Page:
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Internet Cookies – Are They Harmful?

Many people ask the question of whether cookies are harmful for their computers. The answer is generally no, but it is not nearly as straightforward as it sounds. While cookies are often stored in text files, only used to track information that is already provided to various websites, and are set to expire in short periods of time, they can be used for malicious purposes in certain instances. You will need to work with cookies – however, if you know when to delete them and when not to, you can still enjoy the conveniences they provide.

When Cookies are Good

Cookies are used by websites and browsers to store basic information about your Internet use. If you visit a pet store online and commonly look at cat products, the store will install a cookie that saves your preferences and tracks which pages you look at, not only telling the company what their customers are viewing, but giving you targeted results on the front page.

Additionally, browsers use cookies to store login information that you may not want to enter repeatedly. If you ever click the “save password” button below a login form, you are installing a cookie on your computer that will automatically insert your password into the fields. For those with multiple logins, this can be convenient and time saving.

In addition, bulky information such as IP addresses and browser preferences for a website can be stored in a cookie, saving time when loading a website you often visit. Generally, cookies are used as a shortcut to load information that you have already provided to a website, presenting no security risk on well known, established websites.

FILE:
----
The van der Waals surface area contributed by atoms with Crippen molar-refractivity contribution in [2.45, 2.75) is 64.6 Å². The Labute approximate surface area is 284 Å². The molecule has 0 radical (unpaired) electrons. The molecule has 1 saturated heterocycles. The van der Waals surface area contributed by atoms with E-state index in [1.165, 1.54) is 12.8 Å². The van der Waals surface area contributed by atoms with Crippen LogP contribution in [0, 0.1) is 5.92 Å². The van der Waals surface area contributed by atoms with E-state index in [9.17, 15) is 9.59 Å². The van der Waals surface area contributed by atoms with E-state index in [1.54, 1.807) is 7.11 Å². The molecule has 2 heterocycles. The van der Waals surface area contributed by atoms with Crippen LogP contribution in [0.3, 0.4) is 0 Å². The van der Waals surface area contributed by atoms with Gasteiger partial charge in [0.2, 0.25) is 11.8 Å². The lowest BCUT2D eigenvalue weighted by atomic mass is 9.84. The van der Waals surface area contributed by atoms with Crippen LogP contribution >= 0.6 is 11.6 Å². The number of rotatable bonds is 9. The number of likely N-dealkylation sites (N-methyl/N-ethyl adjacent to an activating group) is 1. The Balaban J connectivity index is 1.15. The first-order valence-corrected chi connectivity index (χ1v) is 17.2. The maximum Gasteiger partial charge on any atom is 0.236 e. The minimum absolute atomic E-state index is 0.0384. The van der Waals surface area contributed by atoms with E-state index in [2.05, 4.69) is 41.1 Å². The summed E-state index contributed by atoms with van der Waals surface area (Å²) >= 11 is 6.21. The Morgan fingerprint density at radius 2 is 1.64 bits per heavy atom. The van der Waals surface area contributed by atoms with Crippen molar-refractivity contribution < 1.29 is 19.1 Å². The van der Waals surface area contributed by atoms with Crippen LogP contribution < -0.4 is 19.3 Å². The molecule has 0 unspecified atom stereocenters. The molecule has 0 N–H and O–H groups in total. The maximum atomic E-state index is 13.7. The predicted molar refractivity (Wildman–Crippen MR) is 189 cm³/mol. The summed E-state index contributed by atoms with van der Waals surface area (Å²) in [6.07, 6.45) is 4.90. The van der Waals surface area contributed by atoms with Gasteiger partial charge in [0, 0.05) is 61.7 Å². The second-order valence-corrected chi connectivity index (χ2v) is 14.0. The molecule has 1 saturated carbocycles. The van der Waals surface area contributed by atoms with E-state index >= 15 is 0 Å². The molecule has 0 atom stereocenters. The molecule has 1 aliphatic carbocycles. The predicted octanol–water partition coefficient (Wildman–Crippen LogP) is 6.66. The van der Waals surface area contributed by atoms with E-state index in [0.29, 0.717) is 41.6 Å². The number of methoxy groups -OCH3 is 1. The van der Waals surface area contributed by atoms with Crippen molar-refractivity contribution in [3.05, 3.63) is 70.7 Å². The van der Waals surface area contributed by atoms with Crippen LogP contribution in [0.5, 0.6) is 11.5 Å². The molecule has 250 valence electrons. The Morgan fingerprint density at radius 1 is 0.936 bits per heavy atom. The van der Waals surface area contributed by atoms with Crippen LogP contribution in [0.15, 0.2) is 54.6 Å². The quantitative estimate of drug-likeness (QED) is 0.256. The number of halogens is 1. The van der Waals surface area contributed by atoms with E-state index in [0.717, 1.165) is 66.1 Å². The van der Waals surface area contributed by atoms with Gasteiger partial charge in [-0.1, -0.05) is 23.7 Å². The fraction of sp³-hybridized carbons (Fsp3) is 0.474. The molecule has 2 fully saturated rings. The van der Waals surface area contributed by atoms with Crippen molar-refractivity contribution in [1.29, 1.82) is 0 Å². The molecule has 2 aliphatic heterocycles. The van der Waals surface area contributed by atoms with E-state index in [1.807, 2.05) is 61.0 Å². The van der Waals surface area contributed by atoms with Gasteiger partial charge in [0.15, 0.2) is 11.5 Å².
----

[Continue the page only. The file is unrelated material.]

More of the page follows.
When Cookies are Bad

It is on websites that are not well known and established that cookies may become a concern. Because they can be installed without your knowledge, cookies can be installed by a third party from a website that is less than desirable. If you enter login information on a website that installs a cookie on your computer for malicious purposes, that individual can then take the information stored in that cookie and try to use it to steal other pieces of your information. This is easily solved in most cases by setting a higher security level for cookies, requiring that the browser ask you before saving any cookies to your browser or hard drive.

Another possible way in which cookies can negatively affect your computer is when they are stored on your hard drive for too long. Generally, the information there is safe because it is non-executable text files. However, if malware or spyware is installed on your computer, it may be possible for it to access those cookies and start retrieving your login, email, and personal information and sending it back to whomever installed the spyware.

Being Safe with Cookies

Cookies are necessary to run an Internet browser. They make it possible to visit most websites and can actually speed up and make your browsing experience safer. To feel more at ease and safer with them on your computer, you should set your browser to delete cookies on a more regular basis. Some may save up to 30 or 60 days automatically. With a third party privacy tool or by setting the browser to delete them every day, you can remove them from your hard drive before anyone can access and use your information. In combination with a good spyware removal tool and sensible browsing habits, you can overcome the possible negative effects that cookies might have on you and your PC’s privacy.

Source by Jeff Wilson

Top Ten Facts About Spyware

Unless you’ve been on another planet for the last five or six years you have surely heard of Spyware and I would hope you are taking precautions against your PC being infected. But do you know that the precautions you take may be ineffective in protecting your PC? Here are my Top Ten Facts about Spyware – some of them may shock you!